What To Consider When Opening a Ghost Kitchen

JustKitchen believes ghost kitchens are increasingly viable in today's environment. Photo Courtesy of JustKitchen.
JustKitchen believes ghost kitchens are increasingly viable in today's environment. Photo Courtesy of JustKitchen.

The trend of ghost kitchens, which further was fueled by the pandemic last year, continues to gain traction as off-premise dining options appeal to a growing customer base.

But without a need to accommodate in-person dining, operators looking to launch ghost kitchens have a different set of considerations to heed than operators opening traditional restaurants. In a new report titled “The Emergence of Ghost Kitchen & Their Rising Impact” by Black Box Intelligence, operators were encouraged to keep site selection, equipment choices and labor considerations top of mind.

Choosing a Site
For chain operators looking to launch digital brands using existing kitchen space, “You can find ways to streamline your current kitchen to service all your brands using the same equipment and similar ingredients,” reads the report, though changes, such as adding additional ventilation or upgrading to larger appliances, may be needed.

Repurposing retail or office space also is an option, as there’s no need to cater to foot traffic. Instead of focusing on creating an eye-catching storefront, ghost kitchen operators can focus on creating convenient parking for delivery drivers and improving maneuverability for kitchen staff.

Shared spaces also are fair game for ghost kitchens. Some commercial kitchens have been leasing space to help operators of virtual brands. Brands operating in shared spaces also can create virtual “food halls” where customers are able to order from multiple brands at once.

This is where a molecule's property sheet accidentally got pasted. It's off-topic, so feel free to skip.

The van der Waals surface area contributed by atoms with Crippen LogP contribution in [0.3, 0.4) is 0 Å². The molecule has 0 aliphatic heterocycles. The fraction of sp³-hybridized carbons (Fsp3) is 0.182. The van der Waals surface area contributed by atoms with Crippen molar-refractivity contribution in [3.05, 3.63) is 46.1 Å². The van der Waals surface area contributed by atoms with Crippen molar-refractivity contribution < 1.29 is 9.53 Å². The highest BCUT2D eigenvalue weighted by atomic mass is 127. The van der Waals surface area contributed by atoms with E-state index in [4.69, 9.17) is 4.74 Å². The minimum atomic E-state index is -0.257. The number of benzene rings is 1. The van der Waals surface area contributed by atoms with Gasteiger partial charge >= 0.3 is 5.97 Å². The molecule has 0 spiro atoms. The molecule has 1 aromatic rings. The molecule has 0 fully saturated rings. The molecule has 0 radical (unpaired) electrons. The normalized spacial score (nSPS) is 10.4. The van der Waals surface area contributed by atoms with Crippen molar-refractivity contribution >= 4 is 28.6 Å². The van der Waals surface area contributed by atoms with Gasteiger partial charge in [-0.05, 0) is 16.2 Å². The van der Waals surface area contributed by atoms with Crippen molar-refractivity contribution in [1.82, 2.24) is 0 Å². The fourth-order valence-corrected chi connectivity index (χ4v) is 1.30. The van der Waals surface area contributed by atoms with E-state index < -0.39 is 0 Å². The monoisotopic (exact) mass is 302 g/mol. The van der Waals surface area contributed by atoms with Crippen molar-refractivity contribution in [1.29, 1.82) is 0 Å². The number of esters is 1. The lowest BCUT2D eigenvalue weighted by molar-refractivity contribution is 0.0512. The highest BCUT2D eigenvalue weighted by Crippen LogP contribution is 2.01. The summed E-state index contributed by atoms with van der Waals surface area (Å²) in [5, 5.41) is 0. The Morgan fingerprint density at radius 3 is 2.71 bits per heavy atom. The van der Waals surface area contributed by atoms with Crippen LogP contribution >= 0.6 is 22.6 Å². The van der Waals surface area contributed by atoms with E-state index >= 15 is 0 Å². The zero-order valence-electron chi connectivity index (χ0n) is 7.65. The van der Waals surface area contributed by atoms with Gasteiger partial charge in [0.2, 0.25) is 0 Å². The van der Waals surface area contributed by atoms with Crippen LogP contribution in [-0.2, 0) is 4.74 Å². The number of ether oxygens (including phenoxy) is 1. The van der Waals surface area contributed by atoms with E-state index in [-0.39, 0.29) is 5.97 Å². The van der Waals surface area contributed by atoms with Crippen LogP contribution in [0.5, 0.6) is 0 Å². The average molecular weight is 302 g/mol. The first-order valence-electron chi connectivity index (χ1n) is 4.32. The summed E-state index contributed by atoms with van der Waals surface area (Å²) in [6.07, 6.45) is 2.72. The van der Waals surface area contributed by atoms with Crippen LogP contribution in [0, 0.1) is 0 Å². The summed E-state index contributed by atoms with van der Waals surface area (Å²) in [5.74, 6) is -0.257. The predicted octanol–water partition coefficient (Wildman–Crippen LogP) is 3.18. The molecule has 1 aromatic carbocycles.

Equipment Trends
When it comes to equipment, Black Box’s report states that operators may be safer opting for electric-only equipment, as gas-fueled equipment has been a hot-button topic among local and state governments. Cities like Berkeley, Calif., banned the use of natural-gas connections flat out. Still, states like Texas and Georgia are prohibiting jurisdictions from enacting such bans.

“If you have concepts in multiple states, you don’t need to be looking at different equipment packages for each individual store. You will want to select equipment that is scalable and works across all jurisdictions,” reads the report. “Even though there is an appreciation for cooking on a gas range, the trend seems to be pointing toward requiring electric appliances for new and remodeled kitchens.”

Labor Concerns
And for operators adding virtual brands to their current brick-and-mortar locations, the report encouraged them to be mindful of their current staff, as kitchen staff will be preparing new menu items, and front-of-house staff will be interfacing more regularly with delivery drivers—bringing more responsibility to an industry that’s already short-handed.

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